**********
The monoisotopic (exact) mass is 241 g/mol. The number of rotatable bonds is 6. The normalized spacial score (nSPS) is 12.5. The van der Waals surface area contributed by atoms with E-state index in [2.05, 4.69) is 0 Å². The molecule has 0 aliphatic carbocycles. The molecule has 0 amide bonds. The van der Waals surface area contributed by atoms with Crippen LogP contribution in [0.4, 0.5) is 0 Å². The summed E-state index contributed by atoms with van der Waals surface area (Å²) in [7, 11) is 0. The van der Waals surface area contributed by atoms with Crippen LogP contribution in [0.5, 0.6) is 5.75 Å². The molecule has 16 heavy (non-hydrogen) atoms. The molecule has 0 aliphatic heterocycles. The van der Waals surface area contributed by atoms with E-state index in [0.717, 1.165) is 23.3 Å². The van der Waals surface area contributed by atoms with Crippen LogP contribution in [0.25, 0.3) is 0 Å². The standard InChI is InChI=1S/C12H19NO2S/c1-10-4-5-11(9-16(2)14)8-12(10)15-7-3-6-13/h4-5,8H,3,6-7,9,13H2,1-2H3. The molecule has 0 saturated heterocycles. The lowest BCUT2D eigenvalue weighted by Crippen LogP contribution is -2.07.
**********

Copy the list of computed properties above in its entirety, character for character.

The monoisotopic (exact) mass is 241 g/mol. The number of rotatable bonds is 6. The normalized spacial score (nSPS) is 12.5. The van der Waals surface area contributed by atoms with E-state index in [2.05, 4.69) is 0 Å². The molecule has 0 aliphatic carbocycles. The molecule has 0 amide bonds. The van der Waals surface area contributed by atoms with Crippen LogP contribution in [0.4, 0.5) is 0 Å². The summed E-state index contributed by atoms with van der Waals surface area (Å²) in [7, 11) is 0. The van der Waals surface area contributed by atoms with Crippen LogP contribution in [0.5, 0.6) is 5.75 Å². The molecule has 16 heavy (non-hydrogen) atoms. The molecule has 0 aliphatic heterocycles. The van der Waals surface area contributed by atoms with E-state index in [0.717, 1.165) is 23.3 Å². The van der Waals surface area contributed by atoms with Crippen LogP contribution in [0.25, 0.3) is 0 Å². The standard InChI is InChI=1S/C12H19NO2S/c1-10-4-5-11(9-16(2)14)8-12(10)15-7-3-6-13/h4-5,8H,3,6-7,9,13H2,1-2H3. The molecule has 0 saturated heterocycles. The lowest BCUT2D eigenvalue weighted by Crippen LogP contribution is -2.07.